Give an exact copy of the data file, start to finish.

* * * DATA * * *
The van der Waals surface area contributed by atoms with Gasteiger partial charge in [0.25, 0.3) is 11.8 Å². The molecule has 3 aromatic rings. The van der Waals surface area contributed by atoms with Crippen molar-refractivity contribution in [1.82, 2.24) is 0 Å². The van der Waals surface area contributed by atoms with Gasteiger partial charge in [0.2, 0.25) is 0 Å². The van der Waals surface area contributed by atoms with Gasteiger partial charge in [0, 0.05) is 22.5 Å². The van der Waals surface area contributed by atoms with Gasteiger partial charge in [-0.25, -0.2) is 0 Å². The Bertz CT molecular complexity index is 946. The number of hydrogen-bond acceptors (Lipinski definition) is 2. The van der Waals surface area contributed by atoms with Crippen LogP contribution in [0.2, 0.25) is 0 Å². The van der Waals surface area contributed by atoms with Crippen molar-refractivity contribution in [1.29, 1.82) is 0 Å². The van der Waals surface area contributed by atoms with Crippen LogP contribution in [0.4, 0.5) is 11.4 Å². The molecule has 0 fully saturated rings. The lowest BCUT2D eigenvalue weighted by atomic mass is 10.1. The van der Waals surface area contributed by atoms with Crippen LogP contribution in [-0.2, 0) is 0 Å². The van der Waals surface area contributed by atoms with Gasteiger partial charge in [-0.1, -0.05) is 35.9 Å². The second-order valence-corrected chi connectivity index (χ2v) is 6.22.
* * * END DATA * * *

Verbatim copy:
The van der Waals surface area contributed by atoms with Gasteiger partial charge in [0.25, 0.3) is 11.8 Å². The molecule has 3 aromatic rings. The van der Waals surface area contributed by atoms with Crippen molar-refractivity contribution in [1.82, 2.24) is 0 Å². The van der Waals surface area contributed by atoms with Gasteiger partial charge in [0.2, 0.25) is 0 Å². The van der Waals surface area contributed by atoms with Gasteiger partial charge in [0, 0.05) is 22.5 Å². The van der Waals surface area contributed by atoms with Gasteiger partial charge in [-0.25, -0.2) is 0 Å². The Bertz CT molecular complexity index is 946. The number of hydrogen-bond acceptors (Lipinski definition) is 2. The van der Waals surface area contributed by atoms with Crippen LogP contribution in [0.2, 0.25) is 0 Å². The van der Waals surface area contributed by atoms with Crippen molar-refractivity contribution in [1.29, 1.82) is 0 Å². The van der Waals surface area contributed by atoms with Crippen LogP contribution in [0.4, 0.5) is 11.4 Å². The molecule has 0 fully saturated rings. The lowest BCUT2D eigenvalue weighted by atomic mass is 10.1. The van der Waals surface area contributed by atoms with Crippen LogP contribution in [-0.2, 0) is 0 Å². The van der Waals surface area contributed by atoms with Gasteiger partial charge in [-0.1, -0.05) is 35.9 Å². The second-order valence-corrected chi connectivity index (χ2v) is 6.22.